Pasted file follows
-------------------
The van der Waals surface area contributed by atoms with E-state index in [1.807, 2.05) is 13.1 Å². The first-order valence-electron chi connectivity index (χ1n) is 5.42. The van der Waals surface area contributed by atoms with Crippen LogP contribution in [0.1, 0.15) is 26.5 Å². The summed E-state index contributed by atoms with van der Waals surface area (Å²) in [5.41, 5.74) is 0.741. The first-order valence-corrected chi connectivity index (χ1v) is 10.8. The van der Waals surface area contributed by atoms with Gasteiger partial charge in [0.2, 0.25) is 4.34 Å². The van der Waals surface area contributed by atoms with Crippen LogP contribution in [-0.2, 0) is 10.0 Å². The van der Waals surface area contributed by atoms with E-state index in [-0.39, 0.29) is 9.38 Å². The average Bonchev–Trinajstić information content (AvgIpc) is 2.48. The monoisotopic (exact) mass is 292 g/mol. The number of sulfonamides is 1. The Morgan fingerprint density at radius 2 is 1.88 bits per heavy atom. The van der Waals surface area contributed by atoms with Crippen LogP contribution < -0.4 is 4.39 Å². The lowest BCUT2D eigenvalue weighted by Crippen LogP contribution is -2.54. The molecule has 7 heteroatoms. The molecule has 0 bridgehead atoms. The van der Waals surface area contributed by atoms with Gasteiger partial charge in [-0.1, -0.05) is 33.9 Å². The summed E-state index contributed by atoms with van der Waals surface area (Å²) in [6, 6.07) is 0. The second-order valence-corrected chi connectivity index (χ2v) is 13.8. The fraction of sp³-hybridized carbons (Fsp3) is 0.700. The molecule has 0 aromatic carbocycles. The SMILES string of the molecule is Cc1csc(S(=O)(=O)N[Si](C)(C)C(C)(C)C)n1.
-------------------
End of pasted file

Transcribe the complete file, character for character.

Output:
The van der Waals surface area contributed by atoms with E-state index in [1.807, 2.05) is 13.1 Å². The first-order valence-electron chi connectivity index (χ1n) is 5.42. The van der Waals surface area contributed by atoms with Crippen LogP contribution in [0.1, 0.15) is 26.5 Å². The summed E-state index contributed by atoms with van der Waals surface area (Å²) in [5.41, 5.74) is 0.741. The first-order valence-corrected chi connectivity index (χ1v) is 10.8. The van der Waals surface area contributed by atoms with Gasteiger partial charge in [0.2, 0.25) is 4.34 Å². The van der Waals surface area contributed by atoms with Crippen LogP contribution in [-0.2, 0) is 10.0 Å². The van der Waals surface area contributed by atoms with E-state index in [-0.39, 0.29) is 9.38 Å². The average Bonchev–Trinajstić information content (AvgIpc) is 2.48. The monoisotopic (exact) mass is 292 g/mol. The number of sulfonamides is 1. The Morgan fingerprint density at radius 2 is 1.88 bits per heavy atom. The van der Waals surface area contributed by atoms with Crippen LogP contribution < -0.4 is 4.39 Å². The lowest BCUT2D eigenvalue weighted by Crippen LogP contribution is -2.54. The molecule has 7 heteroatoms. The molecule has 0 bridgehead atoms. The van der Waals surface area contributed by atoms with Gasteiger partial charge in [-0.1, -0.05) is 33.9 Å². The summed E-state index contributed by atoms with van der Waals surface area (Å²) in [6, 6.07) is 0. The second-order valence-corrected chi connectivity index (χ2v) is 13.8. The fraction of sp³-hybridized carbons (Fsp3) is 0.700. The molecule has 0 aromatic carbocycles. The SMILES string of the molecule is Cc1csc(S(=O)(=O)N[Si](C)(C)C(C)(C)C)n1.